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I wrote a transition table which allows the client to:

  1. Create States
  2. Create a TransitionTable or some kind of StateManager
  3. Create StateNodes using that table

A StateNode is what I use to link one state to other states. It has the mainState and an ArrayList<State> full of states it can jump to.

After creating nodes, the client is able to run a loop, grabbing the current state from the table and processing it by calling process, passing in:

  • The application
  • The table, to make transitions

The application type may be different, so each state needs to be created for that specific application, which can be done using the generic type parameter I gave to State. The TransitionTable is then given the type of states it will be managing, using the generic type parameter I gave it.

From my perspective, this is highly scalable, compared to enum state systems. The client can plug-in states, and different state types can be extended upon for organization. I have yet to get into annotation processing, so that's why clients must use marker interfaces for cleaner code.

This is the the framework they will be building upon

Application

public abstract class Application {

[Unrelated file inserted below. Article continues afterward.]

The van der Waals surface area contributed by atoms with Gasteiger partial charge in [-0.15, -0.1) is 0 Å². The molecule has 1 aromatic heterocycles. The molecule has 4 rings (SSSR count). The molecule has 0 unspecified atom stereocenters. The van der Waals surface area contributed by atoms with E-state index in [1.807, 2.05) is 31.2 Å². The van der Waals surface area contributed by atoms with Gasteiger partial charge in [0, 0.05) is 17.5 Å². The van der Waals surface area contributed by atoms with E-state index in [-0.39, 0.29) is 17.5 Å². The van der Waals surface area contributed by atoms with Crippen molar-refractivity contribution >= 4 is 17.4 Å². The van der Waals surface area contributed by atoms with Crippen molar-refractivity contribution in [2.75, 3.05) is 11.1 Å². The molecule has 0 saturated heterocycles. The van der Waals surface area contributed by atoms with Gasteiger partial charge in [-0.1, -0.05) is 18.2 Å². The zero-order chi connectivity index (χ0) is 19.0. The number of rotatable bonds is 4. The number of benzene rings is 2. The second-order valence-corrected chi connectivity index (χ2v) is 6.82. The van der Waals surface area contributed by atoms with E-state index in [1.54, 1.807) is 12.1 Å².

private AtomicBoolean running = new AtomicBoolean(false);
    private Thread thread;

    public final void start() {
        if(running != null && running.compareAndSet(false, true)) {
            init();

            thread = new Thread(logic);
            thread.start();
        }
    }

    private Runnable logic = () -> {
        while(running.get()) {
            process();
        }
    };

    protected abstract void init();
    protected abstract void process();
}

TransitionTable with StateNode nested inside:

public final class TransitionTable<T extends State<?>> {
    private Map<T, StateNode> nodes = new HashMap<>();
    private StateNode currentNode, startNode;

    public StateNode createNode(T state) {
        StateNode node = new StateNode(state);
        nodes.put(state, node);
        if(startNode == null) {
            startNode = currentNode = node;
        }
        return node;
    }

    public void transitionTo(int index) {
        T nextState = currentNode.containsTransition(index) ? currentNode.states.get(index) : startNode.mainState;
        currentNode = nodes.get(nextState);
    }

    public T getCurrentState() {
        return currentNode.mainState;
    }

    public class StateNode {
        private final ArrayList<T> states = new ArrayList<>();